How saving groups are helping women keep poverty at bay

Around 11am on Thursday last week, women gathered in the compound of a local organisation in Karongi District in Western Province.

The group of 30 sat in a circle around a large table on which money — mostly in notes of Rwf5, 000 denominations —was placed. One woman standing inside the circle called out names, and whoever she called stepped forward with eagerness and received a small bundle of money.

Those who had already received their money counted it excitedly, while others patiently waited for their turn.

These are some of the women living in Bwishyura sector, under Tubibe Amahoro, a non-profit organisation that focuses on improvement in people’s living condition. They were receiving money they’d saved amongst themselves for nine months — Rwf5m to be exact.

Clementine Mukangemanyi, the group leader, said everyone received Rwf202, 000. After happily counting her own money, she shared her story of how she got into saving groups.

“My husband was killed during the 1994 Genocide against the Tutsi. My children were still young and I had no financial means of my own. I started doing odd part-time jobs just to get something for us to eat,” she said.

She used to live in a house that was given to her by the Genocide Survivors Assistance Fund (FARG); however, she was still not able to put enough food on the table as she was very poor.

Mukangemanyi joined the saving group in 2010 when members of Tubibe Amahoro approached her and told her about the benefits of saving groups.

When she joined in 2010, every group member contributed Rwf400, plus Rwf100 for the social fund.

“Currently, every member contributes Rwf3500 a week, plus Rwf100 for the social fund. This means that every woman saves at least Rwf14, 000 every month,” she said.

“This way, I use my money to expand my small business. I sell vegetables and fruits, and from it, I was able to build two small houses which I rent out and get extra money. Life is easier now compared to when I wasn’t in the group,” she said.

Esther Mukamashyaka is in charge of receiving money from the group members; she then deposits it in their account in a micro-finance institution every week.

Any member who wants to borrow money from the group has to go through her; she then shares the application with all the members to accept the credit or reject it.

“When a group member needs money, we assess her ability to pay back the loan and if we find that she’s able to, we give her what she requested for, or we reduce it depending on her source of income,” she said.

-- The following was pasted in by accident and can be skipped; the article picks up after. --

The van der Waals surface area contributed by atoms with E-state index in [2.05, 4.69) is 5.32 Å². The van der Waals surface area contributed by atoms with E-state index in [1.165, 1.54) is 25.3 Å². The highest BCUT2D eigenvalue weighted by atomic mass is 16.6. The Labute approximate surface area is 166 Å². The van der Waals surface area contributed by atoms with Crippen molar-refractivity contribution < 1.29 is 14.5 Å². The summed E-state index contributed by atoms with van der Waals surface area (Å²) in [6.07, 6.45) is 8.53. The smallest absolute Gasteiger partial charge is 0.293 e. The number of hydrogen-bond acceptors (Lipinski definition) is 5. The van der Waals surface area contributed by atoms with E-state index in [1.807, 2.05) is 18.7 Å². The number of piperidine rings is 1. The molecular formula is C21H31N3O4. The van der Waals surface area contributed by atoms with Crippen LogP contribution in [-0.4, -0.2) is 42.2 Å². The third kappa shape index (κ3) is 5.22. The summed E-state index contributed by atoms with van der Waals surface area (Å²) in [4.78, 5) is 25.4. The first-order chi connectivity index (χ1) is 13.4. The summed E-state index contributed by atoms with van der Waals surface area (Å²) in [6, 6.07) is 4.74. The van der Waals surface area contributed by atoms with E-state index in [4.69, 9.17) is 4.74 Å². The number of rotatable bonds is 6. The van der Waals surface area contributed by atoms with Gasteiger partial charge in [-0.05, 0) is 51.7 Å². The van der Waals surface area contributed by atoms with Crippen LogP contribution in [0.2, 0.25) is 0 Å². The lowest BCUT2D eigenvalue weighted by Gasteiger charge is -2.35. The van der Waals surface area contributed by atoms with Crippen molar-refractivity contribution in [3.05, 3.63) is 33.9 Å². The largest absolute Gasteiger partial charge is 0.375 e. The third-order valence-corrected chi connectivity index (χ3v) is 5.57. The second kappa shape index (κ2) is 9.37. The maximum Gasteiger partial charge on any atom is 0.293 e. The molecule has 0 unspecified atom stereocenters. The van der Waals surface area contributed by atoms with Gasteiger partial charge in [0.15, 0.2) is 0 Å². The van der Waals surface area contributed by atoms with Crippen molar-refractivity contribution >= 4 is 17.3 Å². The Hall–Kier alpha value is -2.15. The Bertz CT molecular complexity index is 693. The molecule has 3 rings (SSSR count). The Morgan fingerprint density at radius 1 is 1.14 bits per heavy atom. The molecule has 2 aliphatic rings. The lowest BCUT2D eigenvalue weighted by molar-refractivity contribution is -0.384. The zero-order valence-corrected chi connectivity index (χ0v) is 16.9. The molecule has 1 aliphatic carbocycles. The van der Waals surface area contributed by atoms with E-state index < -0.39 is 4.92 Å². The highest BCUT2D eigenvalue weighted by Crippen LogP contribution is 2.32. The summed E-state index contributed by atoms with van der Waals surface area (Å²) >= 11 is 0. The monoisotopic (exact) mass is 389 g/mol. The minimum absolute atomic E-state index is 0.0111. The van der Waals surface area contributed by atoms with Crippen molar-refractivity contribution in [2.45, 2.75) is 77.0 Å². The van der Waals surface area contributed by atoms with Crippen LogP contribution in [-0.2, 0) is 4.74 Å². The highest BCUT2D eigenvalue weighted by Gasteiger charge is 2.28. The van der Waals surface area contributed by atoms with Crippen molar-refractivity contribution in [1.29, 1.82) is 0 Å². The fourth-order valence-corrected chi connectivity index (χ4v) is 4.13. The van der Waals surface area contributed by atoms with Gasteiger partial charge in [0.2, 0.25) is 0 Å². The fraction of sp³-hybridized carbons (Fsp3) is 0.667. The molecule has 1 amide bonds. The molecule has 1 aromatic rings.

Trust is a key value in most saving groups, so when one is dishonest, she is removed immediately, Mukamashyaka added.

“We’ve only had one case where someone refused to pay us back. She left with Rwf25, 000. I hope there won’t be any other case,” she said.

Stephanie Mukantwari is a member of Abadahigwa Cooperative. The women in this group make utensils from clay, and they too save under Tubibe Amahoro.

The money they save helps take care of most of the basic needs in their families, she said.

“After we joined the saving group, we started to think big and targeted projects like having electricity in our homes, or getting gas for cooking. Right now, most of us have achieved these goals and are already setting new ones,” she proudly said.

As an organisation, they got hands-on training in making various items from clay first, and then they put their skills to use and started saving money.

Today, Mukantwari owns a retail shop which keeps on expanding courtesy of the money from the saving group and cooperative. She also approached a finance institution and got a loan which she used to buy a motorcycle for additional revenue.

“Having electricity, gas and water in our homes is a relief. The time we used to spend on housework has now been cut short,” she said.

More than 1200 saving groups have been created and are operating in the districts of Karongi and Ngororero in Western Province, both under the Tubibe Amahoro project.

Pierre Celestin Kabano, the executive secretary of Tubibe Amahoro, says helping vulnerable women get out of poverty was the organisation’s top mission.

“In 1994, there were many widows because of the Genocide against the Tutsi. When the organisation started out in 1995, its sole mission was to help restore hope and get these women out of poverty to be able to raise their children,” he said.

“Our goal is to help as many women as possible, that they may never feel the need to beg and will always be economically independent,” he said.

“We are glad that their mindset is changing as they are now confident and their families live a better life because of them. They are contributing to national development,” he says.

The women in the saving groups have been trained in various fields, including tailoring, making clay items, entrepreneurship, to mention a few.

editorial@newtimes.co.rw

 

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